Inspiration and lessons for your leadership journey!
“When you blame others, you give up your power to change.”
Do you know what motivates others at work? Research from Duke University and George Mason University reveals that, although you might think you do; you probably don’t.
At regular intervals over a forty year period, executives were asked to rank what they thought motivated their employees. They consistently got it wrong. Executives erroneously believed that external factors and incentives such as compensation, bonuses, job security, and promotions are what most motivated their employees.
But employees say it is inherent factors, such as interesting work, being appreciated for making meaningful contributions, a feeling of being involved in decisions, and being part of something bigger that most motivates them most.
However, employees were no better off predicting what motivated their bosses and peers. They got it wrong, too; believing it is external factors that motivates others – especially superiors.
The fact is, most executives report being the most motivated by autonomy, their inherent interest in their work, big challenges, and a sense of relatedness with colleagues.
In psychology we call these biases – particularly the self-serving bias and the extrinsic incentive bias. We give more credit to our internal and inherent motivations to ourselves than we do to others and think others are more externally motivated than they probably are.
These biases between boss and employee can lead to suboptimal incentive, reward, and compensation programs.
But more importantly, it erodes trust which makes working well together difficult. This doesn’t mean that money, promotions, and the like are not important. They are. Just much less than we think. Other research shows that as long as employees feel they are earning a fair wage, inherent factors begin to take over as motivators, or if not met, as a detriment.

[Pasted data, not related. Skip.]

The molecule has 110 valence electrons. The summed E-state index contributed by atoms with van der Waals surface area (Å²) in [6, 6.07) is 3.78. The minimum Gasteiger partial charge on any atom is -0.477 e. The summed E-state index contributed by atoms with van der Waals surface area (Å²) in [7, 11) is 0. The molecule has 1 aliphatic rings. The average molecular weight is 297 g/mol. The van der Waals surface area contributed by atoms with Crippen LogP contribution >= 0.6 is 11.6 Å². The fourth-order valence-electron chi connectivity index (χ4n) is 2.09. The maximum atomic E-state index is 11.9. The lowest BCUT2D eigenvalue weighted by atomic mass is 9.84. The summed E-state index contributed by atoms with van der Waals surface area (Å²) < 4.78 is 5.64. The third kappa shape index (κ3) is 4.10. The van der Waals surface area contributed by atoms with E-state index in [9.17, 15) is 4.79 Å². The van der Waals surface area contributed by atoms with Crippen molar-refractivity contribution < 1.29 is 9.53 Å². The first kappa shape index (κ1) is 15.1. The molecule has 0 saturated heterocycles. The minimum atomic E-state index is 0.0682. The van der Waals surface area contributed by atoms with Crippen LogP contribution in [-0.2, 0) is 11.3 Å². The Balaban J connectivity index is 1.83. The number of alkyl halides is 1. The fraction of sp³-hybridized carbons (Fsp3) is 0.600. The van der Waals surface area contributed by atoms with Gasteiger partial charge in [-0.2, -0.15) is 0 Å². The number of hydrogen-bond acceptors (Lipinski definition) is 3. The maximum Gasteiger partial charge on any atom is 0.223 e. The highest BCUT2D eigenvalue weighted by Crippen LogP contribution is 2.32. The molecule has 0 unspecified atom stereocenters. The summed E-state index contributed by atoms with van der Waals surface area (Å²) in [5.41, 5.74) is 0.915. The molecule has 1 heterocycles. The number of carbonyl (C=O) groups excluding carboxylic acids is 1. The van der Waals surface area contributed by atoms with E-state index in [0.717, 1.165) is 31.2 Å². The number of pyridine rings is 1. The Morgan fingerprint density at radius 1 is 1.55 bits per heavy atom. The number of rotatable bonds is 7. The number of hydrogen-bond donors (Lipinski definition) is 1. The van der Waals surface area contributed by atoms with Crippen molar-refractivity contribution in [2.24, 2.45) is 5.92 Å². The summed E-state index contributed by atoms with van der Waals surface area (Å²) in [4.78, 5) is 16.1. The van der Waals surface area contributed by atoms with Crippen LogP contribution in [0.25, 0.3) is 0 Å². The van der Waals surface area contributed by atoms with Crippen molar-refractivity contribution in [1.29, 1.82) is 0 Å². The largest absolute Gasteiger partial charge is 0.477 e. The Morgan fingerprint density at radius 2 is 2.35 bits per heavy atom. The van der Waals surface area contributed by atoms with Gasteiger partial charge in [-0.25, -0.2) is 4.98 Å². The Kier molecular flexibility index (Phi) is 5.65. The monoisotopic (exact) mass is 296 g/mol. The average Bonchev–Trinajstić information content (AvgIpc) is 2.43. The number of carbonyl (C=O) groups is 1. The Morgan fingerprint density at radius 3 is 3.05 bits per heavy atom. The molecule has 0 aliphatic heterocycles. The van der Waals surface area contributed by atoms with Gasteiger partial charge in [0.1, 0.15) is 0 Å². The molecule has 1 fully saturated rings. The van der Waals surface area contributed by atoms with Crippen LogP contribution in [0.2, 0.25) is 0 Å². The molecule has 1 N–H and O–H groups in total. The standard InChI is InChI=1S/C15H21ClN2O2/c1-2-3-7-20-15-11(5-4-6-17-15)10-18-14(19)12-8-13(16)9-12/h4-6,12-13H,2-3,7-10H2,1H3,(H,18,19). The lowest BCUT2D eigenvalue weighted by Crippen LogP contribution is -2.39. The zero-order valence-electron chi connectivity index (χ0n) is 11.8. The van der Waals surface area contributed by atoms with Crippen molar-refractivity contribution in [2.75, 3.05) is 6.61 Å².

When both bosses and employees reduce blame and finger-pointing by reversing erroneous beliefs and ANTs about each other, we foster trust, engagement, and a better working environment – and we know that that leads to higher productivity, reduced turnover, higher customer satisfaction, and increased profits.
And who doesn’t want that?
This Week's Affirmations
(Repeat these quietly to yourself multiple times throughout the day.)
I remind myself that there is so much more meaning to my work than just a paycheck – and more importantly, that that is true for others I work with, including my boss!
I look for ways to talk about what is valuable and meaningful for others’ work – what motivates them, even my boss.
I am a loving leader!
If you like this week's blog, I encourage you to share it with your family, friends, and colleagues and join me on my journey to empower and inspire millions of people around the globe.
Together we can spread words of Encouragement, Inspiration, Empowerment, and Loving Leadership... and wouldn't you agree our world could use a little more "Positivity" these days?
Together we can make a difference...
Have an amazing journey today!
Bonus Video: Drive: The surprising truth about what motivates us
Watch >>Drive: The surprising truth about what motivates us
Alan Mikolaj is a a professional, experienced, positive, and passionate speaker, leadership and organizational development consultant, change agent, author, and coach. He holds his Master of Arts degree in Clinical Psychology from Sam Houston State University. He is a certified graduate coach from Coaching Out of the Box and holds his ACC and membership with the International Coaching Federation (ICF).
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In his third book, A Travel Guide to Leadership, Alan offers you simple, fundamental, and powerful lessons that have the power to transform you, your relationships, and your career.